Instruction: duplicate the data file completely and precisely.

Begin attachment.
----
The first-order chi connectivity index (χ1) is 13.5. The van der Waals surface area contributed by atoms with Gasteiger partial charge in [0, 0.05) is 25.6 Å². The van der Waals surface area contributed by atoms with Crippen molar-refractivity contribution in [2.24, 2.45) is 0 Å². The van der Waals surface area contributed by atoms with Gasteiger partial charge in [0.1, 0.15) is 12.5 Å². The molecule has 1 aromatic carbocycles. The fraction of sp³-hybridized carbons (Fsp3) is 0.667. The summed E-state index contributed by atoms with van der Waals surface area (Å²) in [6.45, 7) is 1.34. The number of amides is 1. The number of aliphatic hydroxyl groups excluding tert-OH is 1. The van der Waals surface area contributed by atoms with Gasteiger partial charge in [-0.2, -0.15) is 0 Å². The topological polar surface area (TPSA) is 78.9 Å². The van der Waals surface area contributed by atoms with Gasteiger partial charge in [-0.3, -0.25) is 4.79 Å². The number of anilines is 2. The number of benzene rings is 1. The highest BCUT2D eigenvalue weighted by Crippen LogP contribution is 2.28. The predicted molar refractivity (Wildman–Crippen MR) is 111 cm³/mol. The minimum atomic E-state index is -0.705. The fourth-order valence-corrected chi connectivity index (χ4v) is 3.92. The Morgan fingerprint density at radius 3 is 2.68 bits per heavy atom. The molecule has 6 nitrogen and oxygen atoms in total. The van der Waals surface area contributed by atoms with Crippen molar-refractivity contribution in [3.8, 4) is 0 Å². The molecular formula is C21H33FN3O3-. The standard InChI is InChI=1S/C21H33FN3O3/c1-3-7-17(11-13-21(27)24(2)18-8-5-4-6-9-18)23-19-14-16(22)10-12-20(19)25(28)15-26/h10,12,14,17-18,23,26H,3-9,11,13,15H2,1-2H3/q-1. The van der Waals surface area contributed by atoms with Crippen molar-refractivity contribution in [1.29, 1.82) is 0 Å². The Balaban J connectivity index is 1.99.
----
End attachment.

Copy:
The first-order chi connectivity index (χ1) is 13.5. The van der Waals surface area contributed by atoms with Gasteiger partial charge in [0, 0.05) is 25.6 Å². The van der Waals surface area contributed by atoms with Crippen molar-refractivity contribution in [2.24, 2.45) is 0 Å². The van der Waals surface area contributed by atoms with Gasteiger partial charge in [0.1, 0.15) is 12.5 Å². The molecule has 1 aromatic carbocycles. The fraction of sp³-hybridized carbons (Fsp3) is 0.667. The summed E-state index contributed by atoms with van der Waals surface area (Å²) in [6.45, 7) is 1.34. The number of amides is 1. The number of aliphatic hydroxyl groups excluding tert-OH is 1. The van der Waals surface area contributed by atoms with Gasteiger partial charge in [-0.2, -0.15) is 0 Å². The topological polar surface area (TPSA) is 78.9 Å². The van der Waals surface area contributed by atoms with Gasteiger partial charge in [-0.3, -0.25) is 4.79 Å². The number of anilines is 2. The number of benzene rings is 1. The highest BCUT2D eigenvalue weighted by Crippen LogP contribution is 2.28. The predicted molar refractivity (Wildman–Crippen MR) is 111 cm³/mol. The minimum atomic E-state index is -0.705. The fourth-order valence-corrected chi connectivity index (χ4v) is 3.92. The Morgan fingerprint density at radius 3 is 2.68 bits per heavy atom. The molecule has 6 nitrogen and oxygen atoms in total. The van der Waals surface area contributed by atoms with Crippen molar-refractivity contribution in [3.8, 4) is 0 Å². The molecular formula is C21H33FN3O3-. The standard InChI is InChI=1S/C21H33FN3O3/c1-3-7-17(11-13-21(27)24(2)18-8-5-4-6-9-18)23-19-14-16(22)10-12-20(19)25(28)15-26/h10,12,14,17-18,23,26H,3-9,11,13,15H2,1-2H3/q-1. The van der Waals surface area contributed by atoms with Crippen molar-refractivity contribution in [1.29, 1.82) is 0 Å². The Balaban J connectivity index is 1.99.